3. Optimization Phase: Cloud Migration
Once the organization is convinced of the benefits that the Cloud model can provide, this phase is the natural step or actual door to a more mature Cloud strategy to obtain the impact and benefits being pursued. The most common topics that are decided and started during this phase are the following:
- Decision on a Cloud-first strategy. Briefly defined, this strategy means that for every new IT service/application/system that the business requires, the first option will be a Cloud-based solution that adapts better to the users’ and business needs.
- Cloud migrations. As a logical consequence of the Cloud-first strategy, this phase is when migrations to the Public Cloud are decided and performed. (My next posts, which can be found in the Cloud Migration Handbook Vol. 1, deal with the many aspects that need to be prepared technically and organizationally to guarantee successful Cloud adoptions and/ or migrations.)
- IT Cloud governance. Another important aspect that is usually covered during this phase of the Cloud journey has to do with setting up an IT Cloud governance as the way of organizing and optimizing the IT resources that are provided to the business.
- Establishment of a Cloud-first strategy. Migrating to the Cloud and establishing a Cloud-first strategy is going to directly bring a rationalization of the IT in terms of operations, management, security, support, and a more powerful and flexible DevOps environment.
- General optimization of workload and costs. Migrating to a Cloud IT model can bring significant savings to the organization, but a word of caution: to achieve those much-promised benefits, governing the Cloud, designing optimal architectures, bringing the power of automation, and managing the costs are of essential importance. These topics are covered in detail and with practical examples throughout my Cloud Migration Handbook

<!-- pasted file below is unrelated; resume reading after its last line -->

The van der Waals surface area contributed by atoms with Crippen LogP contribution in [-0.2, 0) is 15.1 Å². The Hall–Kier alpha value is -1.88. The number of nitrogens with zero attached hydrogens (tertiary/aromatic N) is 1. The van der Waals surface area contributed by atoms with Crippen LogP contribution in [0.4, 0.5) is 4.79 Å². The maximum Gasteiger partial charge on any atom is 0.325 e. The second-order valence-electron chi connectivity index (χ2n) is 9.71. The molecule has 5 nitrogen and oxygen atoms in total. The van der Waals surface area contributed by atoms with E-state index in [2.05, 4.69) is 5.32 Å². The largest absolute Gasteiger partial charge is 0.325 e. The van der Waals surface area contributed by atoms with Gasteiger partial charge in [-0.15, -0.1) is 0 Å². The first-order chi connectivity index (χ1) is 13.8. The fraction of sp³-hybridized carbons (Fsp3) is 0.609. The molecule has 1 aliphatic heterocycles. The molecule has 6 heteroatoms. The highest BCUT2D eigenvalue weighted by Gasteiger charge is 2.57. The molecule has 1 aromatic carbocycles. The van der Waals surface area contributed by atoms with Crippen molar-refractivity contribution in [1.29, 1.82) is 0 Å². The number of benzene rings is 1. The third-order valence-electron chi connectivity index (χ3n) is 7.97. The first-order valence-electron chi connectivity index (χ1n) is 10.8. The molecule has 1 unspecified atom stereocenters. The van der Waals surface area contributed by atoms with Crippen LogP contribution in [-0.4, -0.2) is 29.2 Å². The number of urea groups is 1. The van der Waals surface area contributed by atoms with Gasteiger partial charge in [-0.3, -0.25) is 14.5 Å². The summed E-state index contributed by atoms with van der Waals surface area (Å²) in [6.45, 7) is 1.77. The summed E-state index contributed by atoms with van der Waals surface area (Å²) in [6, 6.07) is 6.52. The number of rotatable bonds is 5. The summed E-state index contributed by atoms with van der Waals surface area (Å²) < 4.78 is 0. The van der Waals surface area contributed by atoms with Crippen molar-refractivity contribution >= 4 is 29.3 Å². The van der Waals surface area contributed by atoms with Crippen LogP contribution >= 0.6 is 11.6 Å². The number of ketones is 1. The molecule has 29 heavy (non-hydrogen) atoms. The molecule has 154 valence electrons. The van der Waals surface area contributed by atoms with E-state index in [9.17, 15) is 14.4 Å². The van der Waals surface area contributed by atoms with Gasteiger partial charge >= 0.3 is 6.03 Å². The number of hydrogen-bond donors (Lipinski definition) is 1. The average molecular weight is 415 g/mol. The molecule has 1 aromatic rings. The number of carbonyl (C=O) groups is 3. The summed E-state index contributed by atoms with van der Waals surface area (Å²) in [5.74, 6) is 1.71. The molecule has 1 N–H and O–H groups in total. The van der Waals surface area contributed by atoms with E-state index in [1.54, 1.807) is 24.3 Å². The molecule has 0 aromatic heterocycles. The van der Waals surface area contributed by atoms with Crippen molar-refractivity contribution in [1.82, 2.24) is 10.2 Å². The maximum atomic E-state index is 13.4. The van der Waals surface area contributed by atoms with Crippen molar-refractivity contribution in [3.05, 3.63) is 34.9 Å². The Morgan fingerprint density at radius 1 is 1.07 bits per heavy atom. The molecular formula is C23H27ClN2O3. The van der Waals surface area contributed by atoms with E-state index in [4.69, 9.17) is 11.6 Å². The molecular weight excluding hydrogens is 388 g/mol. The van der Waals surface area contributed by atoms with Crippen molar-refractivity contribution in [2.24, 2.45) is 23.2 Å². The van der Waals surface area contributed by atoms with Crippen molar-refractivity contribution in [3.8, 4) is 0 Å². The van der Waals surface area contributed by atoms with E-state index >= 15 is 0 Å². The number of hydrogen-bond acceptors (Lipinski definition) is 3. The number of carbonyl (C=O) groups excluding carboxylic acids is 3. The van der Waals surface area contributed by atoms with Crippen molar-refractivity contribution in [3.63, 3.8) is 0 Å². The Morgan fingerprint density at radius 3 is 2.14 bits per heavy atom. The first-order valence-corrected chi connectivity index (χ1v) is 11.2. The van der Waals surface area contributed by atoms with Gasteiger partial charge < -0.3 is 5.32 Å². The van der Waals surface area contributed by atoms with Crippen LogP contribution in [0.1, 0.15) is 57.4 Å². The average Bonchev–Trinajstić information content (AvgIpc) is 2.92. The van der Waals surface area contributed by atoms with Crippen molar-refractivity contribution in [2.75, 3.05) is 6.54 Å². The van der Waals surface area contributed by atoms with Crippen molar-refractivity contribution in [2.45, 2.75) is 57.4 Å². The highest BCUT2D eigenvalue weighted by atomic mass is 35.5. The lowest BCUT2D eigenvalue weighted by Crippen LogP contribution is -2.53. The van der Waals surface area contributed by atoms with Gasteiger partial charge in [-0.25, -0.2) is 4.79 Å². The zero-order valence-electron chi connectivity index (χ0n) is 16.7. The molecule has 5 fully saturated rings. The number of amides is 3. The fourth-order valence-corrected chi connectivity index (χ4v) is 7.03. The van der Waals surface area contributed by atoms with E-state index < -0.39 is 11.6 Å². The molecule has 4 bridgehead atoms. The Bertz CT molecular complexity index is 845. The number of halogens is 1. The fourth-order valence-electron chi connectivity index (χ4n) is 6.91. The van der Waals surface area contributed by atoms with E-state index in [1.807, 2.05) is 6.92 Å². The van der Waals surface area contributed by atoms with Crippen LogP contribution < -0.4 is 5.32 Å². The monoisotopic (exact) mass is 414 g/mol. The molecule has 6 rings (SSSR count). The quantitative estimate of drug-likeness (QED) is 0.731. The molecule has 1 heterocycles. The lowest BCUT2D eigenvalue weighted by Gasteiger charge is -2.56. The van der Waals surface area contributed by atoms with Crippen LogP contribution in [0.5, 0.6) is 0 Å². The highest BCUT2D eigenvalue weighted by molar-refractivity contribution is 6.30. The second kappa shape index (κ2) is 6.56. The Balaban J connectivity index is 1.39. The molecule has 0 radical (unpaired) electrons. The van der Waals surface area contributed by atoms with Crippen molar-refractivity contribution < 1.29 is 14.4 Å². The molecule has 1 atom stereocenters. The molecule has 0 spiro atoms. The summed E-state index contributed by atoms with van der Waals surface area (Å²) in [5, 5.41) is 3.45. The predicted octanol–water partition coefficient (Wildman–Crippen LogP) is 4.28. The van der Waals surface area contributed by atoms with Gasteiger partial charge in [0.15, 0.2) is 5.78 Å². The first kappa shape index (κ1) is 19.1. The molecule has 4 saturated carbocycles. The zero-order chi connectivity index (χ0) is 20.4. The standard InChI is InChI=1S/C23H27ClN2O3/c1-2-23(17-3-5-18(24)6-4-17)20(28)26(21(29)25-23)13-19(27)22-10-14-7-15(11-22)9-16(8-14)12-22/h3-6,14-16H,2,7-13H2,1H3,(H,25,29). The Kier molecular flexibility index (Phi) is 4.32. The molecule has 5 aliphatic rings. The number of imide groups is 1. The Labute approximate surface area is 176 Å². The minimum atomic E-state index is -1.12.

4. Innovation Phase: Business Models
Before Cloud computing, all sorts of innovations, in the form of new products or services or improved efficiencies, were constantly taking place in all types of private and public organizations and institutions. And the exponential advances in technology and computing, in particular, were key enablers for that. The Cloud is a step forward, an evolution proving unprecedented capacities for innovation, and it probably is a more democratic way since it allows even smaller organizations to take advantage of computing power and resources that previously could be only purchased with deep pockets for investments. The innovation phase is when companies start realizing the potential and most benefits of the Cloud: the agility to innovate. It’s not just costs that can be saved. It’s mostly the time that is needed to develop and put in place new services and products to reach a greater market and to more efficiently serve customers and citizens alike. Time efficiency translates into savings, including taking much less time to procure IT resources in a more optimized and automated way. The Cloud is an improved gateway to a world of possibilities to design and develop new business models in a globalized marketplace.
More detailed information about Cloud Adoptions and Migration can be found in the first chapter of the Cloud Migration Handbook Vol. 1